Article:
Using exclusions safely
Learn to use exclusions safely.
Exclusions may significantly reduce your protection. Only use them if you understand the risks.
If you're adding exclusions from threat protection, or you've seen warnings about your exclusions in Account Health Check, read these guidelines to stay safe.
Be careful when you set up exclusions. All exclusions can increase the risk to your systems.
Make your exclusions as specific as possible. It's risky to generalize an exclusion to cover more files and folders than you need to. For details, see How to make exclusions specific.
Try to use policies to set exclusions that target only specific users or devices, rather than global exclusions.
Check that you need all your exclusions. You might no longer need exclusions that were used to fix an issue or comply with a third-party vendor's recommendations. Remove any unnecessary exclusions.
Don't exclude folders where malware is often found, such as system files or startup folders.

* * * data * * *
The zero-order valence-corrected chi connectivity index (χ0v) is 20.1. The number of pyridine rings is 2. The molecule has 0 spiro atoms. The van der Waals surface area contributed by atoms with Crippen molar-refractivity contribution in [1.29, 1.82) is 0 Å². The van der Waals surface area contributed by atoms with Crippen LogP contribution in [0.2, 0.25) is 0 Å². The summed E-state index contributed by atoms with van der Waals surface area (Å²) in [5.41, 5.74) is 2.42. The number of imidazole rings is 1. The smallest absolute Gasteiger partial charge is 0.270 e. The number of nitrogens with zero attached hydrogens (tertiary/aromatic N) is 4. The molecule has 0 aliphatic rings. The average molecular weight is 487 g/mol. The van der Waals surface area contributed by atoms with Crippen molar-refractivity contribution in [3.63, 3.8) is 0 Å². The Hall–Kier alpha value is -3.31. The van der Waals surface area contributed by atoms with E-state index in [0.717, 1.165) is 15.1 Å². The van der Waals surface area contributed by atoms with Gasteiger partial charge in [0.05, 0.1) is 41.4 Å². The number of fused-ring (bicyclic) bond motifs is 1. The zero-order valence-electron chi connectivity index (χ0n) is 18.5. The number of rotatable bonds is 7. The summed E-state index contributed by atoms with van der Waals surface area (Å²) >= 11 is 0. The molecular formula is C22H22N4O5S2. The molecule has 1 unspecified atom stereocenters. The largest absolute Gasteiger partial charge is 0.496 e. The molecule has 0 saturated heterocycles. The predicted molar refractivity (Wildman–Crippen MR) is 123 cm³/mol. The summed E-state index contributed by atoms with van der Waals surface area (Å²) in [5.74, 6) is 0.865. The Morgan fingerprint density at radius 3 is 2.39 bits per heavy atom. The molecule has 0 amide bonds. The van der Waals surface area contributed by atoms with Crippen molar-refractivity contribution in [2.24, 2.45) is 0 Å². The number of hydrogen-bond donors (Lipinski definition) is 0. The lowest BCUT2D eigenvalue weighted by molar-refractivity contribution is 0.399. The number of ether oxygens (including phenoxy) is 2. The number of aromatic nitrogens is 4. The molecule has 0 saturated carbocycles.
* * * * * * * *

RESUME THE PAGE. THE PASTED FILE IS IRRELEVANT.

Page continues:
Follow our links to learn more about using exclusions safely and effectively on your operating system:
How to make exclusions specific
These examples show you how best to use exclusions to deal with common issues.
An app is incorrectly detected as malware
Suppose you have a app, such as
c:\app\app.exe, that is incorrectly detected as malicious.
Don’t use a file exclusion. Exclude the app by using its SHA, if available. In the Events list, find a detection event for that app, click Details and then Allow. By default this uses the SHA. See Stop detecting an application.
Now, even if the app is replaced by a malicious file with the same name and location, or modified to have malicious content, we can still detect the malware.
An app is slow when it writes to or reads from a folder
Suppose you have an application, such as
c:\appfolder\app.exe, that has performance issues when it reads from or writes to a specific location, such as
Don't use a folder exclusion. Use a process exclusion for the full path of the app. See Process exclusions (Windows).
The only protection you’ve removed is scanning of the files the app writes. If the app is compromised, other protection, such as runtime protection, can still detect malicious files. If malware gets onto the device another way, we can still detect it in the